Here we are again: Another week, another Technobabble and another opportunity to talk about killer robots. I mean "killer" as in "way cool." Obviously.
This week, Boston Dynamics unveiled its latest robot. "Handle" is a six-and-a-half foot tall robot, that has a vertical jump of four feet in the air, can travel at 9 mph and lift 100 lbs., all while maintaining its balance with alarming skill. This is for research, right?
Boston Dynamics is known for its nightmare-inducing robots that make it easy for viewers to jump to "I, Robot" conclusions. That's not to say the robotics lab's research isn't worthwhile. If applied in the wild, it could reshape industries across sectors, potentially revolutionizing the "last mile" of the supply chain, an area drones are trying to break into.
The reason I bring up robots is because the tech industry has reached fever pitch with artificial intelligence and automation and its potential to reshape the workforce. Some skeptics/conspiracy theorists think the combination of advanced robotics and computing will lead to Skynet, but we know the ending to that story, so let's hope not.
This week a group of AI scientists gathered in Arizona to discuss doomsday scenarios and possible resolutions, according to Bloomberg. Scientists gathered with cybersecurity and policy experts to discuss worst-case scenarios, which included potential problems such as stock-market manipulation and outright war. I mean, at least someone is thinking about the potential ramifications of sentient technology.
Researchers are very interested in the benefits of the advanced technology, but they are also cautious about what such advancements could mean. "There is huge potential for AI to transform so many aspects of our society in so many ways," said Eric Horvitz, managing director of Microsoft's Research Lab in Washington, speaking to Bloomberg. "At the same time, there are rough edges and potential downsides, like any technology ... to maximally gain from the upside we also have to think through possible outcomes in more detail than we have before and think about how we'd deal with them."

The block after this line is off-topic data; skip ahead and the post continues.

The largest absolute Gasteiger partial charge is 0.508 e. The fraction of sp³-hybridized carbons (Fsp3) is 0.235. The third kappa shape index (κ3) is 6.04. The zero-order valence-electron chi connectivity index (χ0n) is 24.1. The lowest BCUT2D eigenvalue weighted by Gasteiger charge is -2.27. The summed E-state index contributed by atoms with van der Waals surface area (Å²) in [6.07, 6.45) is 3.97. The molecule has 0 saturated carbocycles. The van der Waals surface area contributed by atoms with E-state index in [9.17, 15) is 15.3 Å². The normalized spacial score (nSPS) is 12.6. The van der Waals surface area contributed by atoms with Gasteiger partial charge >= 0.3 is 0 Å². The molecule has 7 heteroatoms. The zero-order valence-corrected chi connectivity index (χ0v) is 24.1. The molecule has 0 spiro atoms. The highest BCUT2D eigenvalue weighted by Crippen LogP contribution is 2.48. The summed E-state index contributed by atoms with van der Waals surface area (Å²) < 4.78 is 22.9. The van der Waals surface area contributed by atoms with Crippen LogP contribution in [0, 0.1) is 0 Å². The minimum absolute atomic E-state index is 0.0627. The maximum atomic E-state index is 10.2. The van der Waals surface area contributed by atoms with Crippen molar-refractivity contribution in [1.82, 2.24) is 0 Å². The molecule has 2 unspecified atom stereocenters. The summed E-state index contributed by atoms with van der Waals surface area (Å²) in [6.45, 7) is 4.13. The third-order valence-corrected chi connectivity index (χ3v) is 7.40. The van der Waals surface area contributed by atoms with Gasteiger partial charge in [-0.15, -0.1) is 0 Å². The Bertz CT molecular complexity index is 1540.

Nostalgia hits MWC
Everyone loves a good throwback. Apparently, even technology enthusiasts. This week, at Mobile World Congress in Barcelona, Nokia debuted its iconic Nokia 3310. That's right, the brick phones of yesteryear are back.
Now this may seem a bit silly, but there is something cathartic about a good, old fashioned technology paper weight that comes complete with a key board. Nokia said it took the "iconic silhouette of the original and reimagined it for 2017." I mean, at least it comes with a retro version of "Snake."
But this is very much a 'good for you, not for me' situation.
Calling all applicants
New Zealand is having the same problem much of the rest of the world is having: It is suffering from a strangled talent pipeline. Looking to attract workers from around the world, the New Zealand tech community is searching for 100 potential recruits to come to the island for an all expenses paid week-long trip.
To apply, you must first prove your skills as a software developer, creative director, product manager, analyst or a digital strategist, Esquire reports. If you are selected to make the trip, at the end of the week companies will make job offers for worthy candidates.
Heads up, resumes are due by March 20 for the May 8 - 11 trip.
One last thing....
When Google was developing Google Cardboard, which turns phones into pseudo VR headsets, employees went to the Silicon Valley Home Deport and spent $32,592 on magnets.
In 2014, when we were making the first run of Google Cardboards, we used an engineer's credit card to buy $32,592 of magnets at Home Depot. pic.twitter.com/jn5KuoFDtU— Clay Bavor (@claybavor) March 1, 2017